puritan Controversialist; b. Herts, 1535; d. Warwick, Dec. 27, 1603. Thomas, son of a yeoman, studied at Clare and St. John's Colleges, Cambridge (1547–53), where he absorbed Reformation ideas. At Mary's accession he left the university to read law. Between 1558 and 1570, except for two years in Ireland, he held fellowships at St. John's and Trinity Colleges, becoming Lady Margaret Professor in 1569. He used this chair primarily to promote the Puritan cause, to which he had committed himself in the Vestiarian Controversy of 1566. He became identified more closely with nonconformity by actively preaching reform of the constitution and ecclesiastical polity of the Established Church along Presbyterian lines, proposing that the bishops and the crown governing the church be replaced by ministers and elders. Although these views deprived him of his professorship and enforced, over the next 15 years, periodic exile in Geneva, Antwerp, and Middelburg, he remained the most articulate spokesman for the Puritans in the Admonition Controversy against Abp. J. whitgift. Cartwright urged, especially in his three Replies to Whitgift's Answere and Defense of the Aunswere [sic], the restoration of the Established Church to the simplicity of doctrine and practice of Apostolic Christian times; he advocated sweeping Calvinist reforms of religious ceremonies extending to many ceremonies prescribed in the book of common prayer. Contemporaries regarded him as the leading 16th-century Puritan. He authored the Millenary Petition (1603) but died before the Hampton Court Conference.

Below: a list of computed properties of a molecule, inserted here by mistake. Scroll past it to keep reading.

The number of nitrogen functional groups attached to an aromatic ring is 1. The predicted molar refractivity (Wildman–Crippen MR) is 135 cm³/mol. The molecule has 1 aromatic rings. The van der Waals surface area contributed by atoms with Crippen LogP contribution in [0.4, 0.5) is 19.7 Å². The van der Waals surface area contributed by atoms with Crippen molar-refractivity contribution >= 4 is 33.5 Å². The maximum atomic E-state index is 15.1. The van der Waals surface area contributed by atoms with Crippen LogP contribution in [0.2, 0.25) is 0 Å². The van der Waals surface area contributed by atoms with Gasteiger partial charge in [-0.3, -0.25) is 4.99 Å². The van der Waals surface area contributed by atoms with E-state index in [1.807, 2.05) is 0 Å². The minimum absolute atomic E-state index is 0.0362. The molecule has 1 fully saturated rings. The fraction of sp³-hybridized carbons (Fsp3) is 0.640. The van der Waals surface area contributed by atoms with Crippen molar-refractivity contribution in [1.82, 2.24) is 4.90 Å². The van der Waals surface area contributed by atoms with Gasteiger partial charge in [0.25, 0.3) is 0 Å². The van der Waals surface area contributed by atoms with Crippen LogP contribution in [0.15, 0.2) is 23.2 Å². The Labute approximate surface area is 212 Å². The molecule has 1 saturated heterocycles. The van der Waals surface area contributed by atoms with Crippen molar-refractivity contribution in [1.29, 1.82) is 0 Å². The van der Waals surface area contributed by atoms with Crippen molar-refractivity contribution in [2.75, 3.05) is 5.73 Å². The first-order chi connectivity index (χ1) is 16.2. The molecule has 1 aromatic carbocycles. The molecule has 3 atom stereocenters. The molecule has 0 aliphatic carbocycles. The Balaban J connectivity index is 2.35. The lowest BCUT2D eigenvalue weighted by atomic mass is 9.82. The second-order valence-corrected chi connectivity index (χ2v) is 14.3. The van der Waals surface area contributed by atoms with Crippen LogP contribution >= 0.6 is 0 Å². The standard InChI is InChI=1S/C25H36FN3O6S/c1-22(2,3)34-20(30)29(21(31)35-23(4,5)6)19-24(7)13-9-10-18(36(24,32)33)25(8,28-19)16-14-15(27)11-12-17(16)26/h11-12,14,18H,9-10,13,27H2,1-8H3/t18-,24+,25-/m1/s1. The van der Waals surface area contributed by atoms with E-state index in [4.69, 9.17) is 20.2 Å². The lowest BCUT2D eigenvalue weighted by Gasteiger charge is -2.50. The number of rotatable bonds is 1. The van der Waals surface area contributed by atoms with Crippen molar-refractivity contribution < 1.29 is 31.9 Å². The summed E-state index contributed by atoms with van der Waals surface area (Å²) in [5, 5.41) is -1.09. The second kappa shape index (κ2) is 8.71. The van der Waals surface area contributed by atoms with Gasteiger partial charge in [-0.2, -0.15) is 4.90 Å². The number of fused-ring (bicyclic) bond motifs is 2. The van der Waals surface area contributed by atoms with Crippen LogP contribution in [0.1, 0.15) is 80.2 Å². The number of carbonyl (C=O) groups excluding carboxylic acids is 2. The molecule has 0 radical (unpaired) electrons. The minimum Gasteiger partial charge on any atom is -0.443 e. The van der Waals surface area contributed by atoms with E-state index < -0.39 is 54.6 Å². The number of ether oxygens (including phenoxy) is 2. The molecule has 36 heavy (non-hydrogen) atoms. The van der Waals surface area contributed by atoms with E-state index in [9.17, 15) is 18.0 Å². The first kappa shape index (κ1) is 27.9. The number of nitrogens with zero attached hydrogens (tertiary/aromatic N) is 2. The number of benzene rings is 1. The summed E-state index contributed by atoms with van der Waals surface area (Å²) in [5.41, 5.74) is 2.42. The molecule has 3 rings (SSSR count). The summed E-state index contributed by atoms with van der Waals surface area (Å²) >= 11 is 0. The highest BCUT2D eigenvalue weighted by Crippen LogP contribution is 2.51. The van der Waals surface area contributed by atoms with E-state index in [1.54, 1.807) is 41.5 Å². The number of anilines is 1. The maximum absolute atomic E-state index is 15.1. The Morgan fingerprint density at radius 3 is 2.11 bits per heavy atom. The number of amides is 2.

Bibliography: a. f. s. pearson, Thomas Cartwright and Elizabethan Puritanism, 1535–1603 (Cambridge, Eng. 1925). d. j. mcginn, The Admonition Controversy (New Brunswick, N.J. 1949).C. H. and t. cooper, comps., Athenae canta-brigienses, 3 v. (Cambridge, Eng. 1858–1913) 2: 360–366. j. b. mullinger, The Dictionary of National Biography from the Earliest Times to 1900, 63 v. (London 1885–1900) 3:1135–39.
[m. j. havran]
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